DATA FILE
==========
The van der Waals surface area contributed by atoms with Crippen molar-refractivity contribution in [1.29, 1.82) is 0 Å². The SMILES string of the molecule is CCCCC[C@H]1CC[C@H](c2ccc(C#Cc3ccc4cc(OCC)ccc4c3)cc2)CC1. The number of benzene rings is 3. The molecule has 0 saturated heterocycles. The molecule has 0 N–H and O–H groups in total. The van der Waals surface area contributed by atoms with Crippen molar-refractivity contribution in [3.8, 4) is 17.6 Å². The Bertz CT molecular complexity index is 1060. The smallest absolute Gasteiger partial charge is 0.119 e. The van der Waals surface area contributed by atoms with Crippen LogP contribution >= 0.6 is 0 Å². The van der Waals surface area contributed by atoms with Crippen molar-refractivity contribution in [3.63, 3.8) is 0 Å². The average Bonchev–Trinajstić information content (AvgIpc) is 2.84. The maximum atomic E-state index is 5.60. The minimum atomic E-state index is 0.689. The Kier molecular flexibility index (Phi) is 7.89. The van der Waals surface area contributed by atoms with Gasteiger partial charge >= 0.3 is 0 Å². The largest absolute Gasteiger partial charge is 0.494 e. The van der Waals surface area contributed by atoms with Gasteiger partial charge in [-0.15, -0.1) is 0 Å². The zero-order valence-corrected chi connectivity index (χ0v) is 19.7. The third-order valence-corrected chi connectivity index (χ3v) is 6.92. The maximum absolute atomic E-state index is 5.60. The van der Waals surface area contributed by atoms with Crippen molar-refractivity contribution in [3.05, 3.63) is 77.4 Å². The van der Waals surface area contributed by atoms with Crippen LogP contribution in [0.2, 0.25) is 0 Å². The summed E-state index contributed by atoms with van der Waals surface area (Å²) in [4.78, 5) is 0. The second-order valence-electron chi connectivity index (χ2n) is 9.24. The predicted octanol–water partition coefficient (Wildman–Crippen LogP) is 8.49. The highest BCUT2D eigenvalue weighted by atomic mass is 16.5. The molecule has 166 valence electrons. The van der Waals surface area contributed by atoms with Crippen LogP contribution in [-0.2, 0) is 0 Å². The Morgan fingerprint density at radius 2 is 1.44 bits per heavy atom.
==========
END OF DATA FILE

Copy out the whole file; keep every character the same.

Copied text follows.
The van der Waals surface area contributed by atoms with Crippen molar-refractivity contribution in [1.29, 1.82) is 0 Å². The SMILES string of the molecule is CCCCC[C@H]1CC[C@H](c2ccc(C#Cc3ccc4cc(OCC)ccc4c3)cc2)CC1. The number of benzene rings is 3. The molecule has 0 saturated heterocycles. The molecule has 0 N–H and O–H groups in total. The van der Waals surface area contributed by atoms with Crippen molar-refractivity contribution in [3.8, 4) is 17.6 Å². The Bertz CT molecular complexity index is 1060. The smallest absolute Gasteiger partial charge is 0.119 e. The van der Waals surface area contributed by atoms with Crippen LogP contribution >= 0.6 is 0 Å². The van der Waals surface area contributed by atoms with Crippen molar-refractivity contribution in [3.63, 3.8) is 0 Å². The average Bonchev–Trinajstić information content (AvgIpc) is 2.84. The maximum atomic E-state index is 5.60. The minimum atomic E-state index is 0.689. The Kier molecular flexibility index (Phi) is 7.89. The van der Waals surface area contributed by atoms with Gasteiger partial charge >= 0.3 is 0 Å². The largest absolute Gasteiger partial charge is 0.494 e. The van der Waals surface area contributed by atoms with Gasteiger partial charge in [-0.15, -0.1) is 0 Å². The zero-order valence-corrected chi connectivity index (χ0v) is 19.7. The third-order valence-corrected chi connectivity index (χ3v) is 6.92. The maximum absolute atomic E-state index is 5.60. The van der Waals surface area contributed by atoms with Crippen molar-refractivity contribution in [3.05, 3.63) is 77.4 Å². The van der Waals surface area contributed by atoms with Crippen LogP contribution in [0.2, 0.25) is 0 Å². The summed E-state index contributed by atoms with van der Waals surface area (Å²) in [4.78, 5) is 0. The second-order valence-electron chi connectivity index (χ2n) is 9.24. The predicted octanol–water partition coefficient (Wildman–Crippen LogP) is 8.49. The highest BCUT2D eigenvalue weighted by atomic mass is 16.5. The molecule has 166 valence electrons. The van der Waals surface area contributed by atoms with Crippen LogP contribution in [-0.2, 0) is 0 Å². The Morgan fingerprint density at radius 2 is 1.44 bits per heavy atom.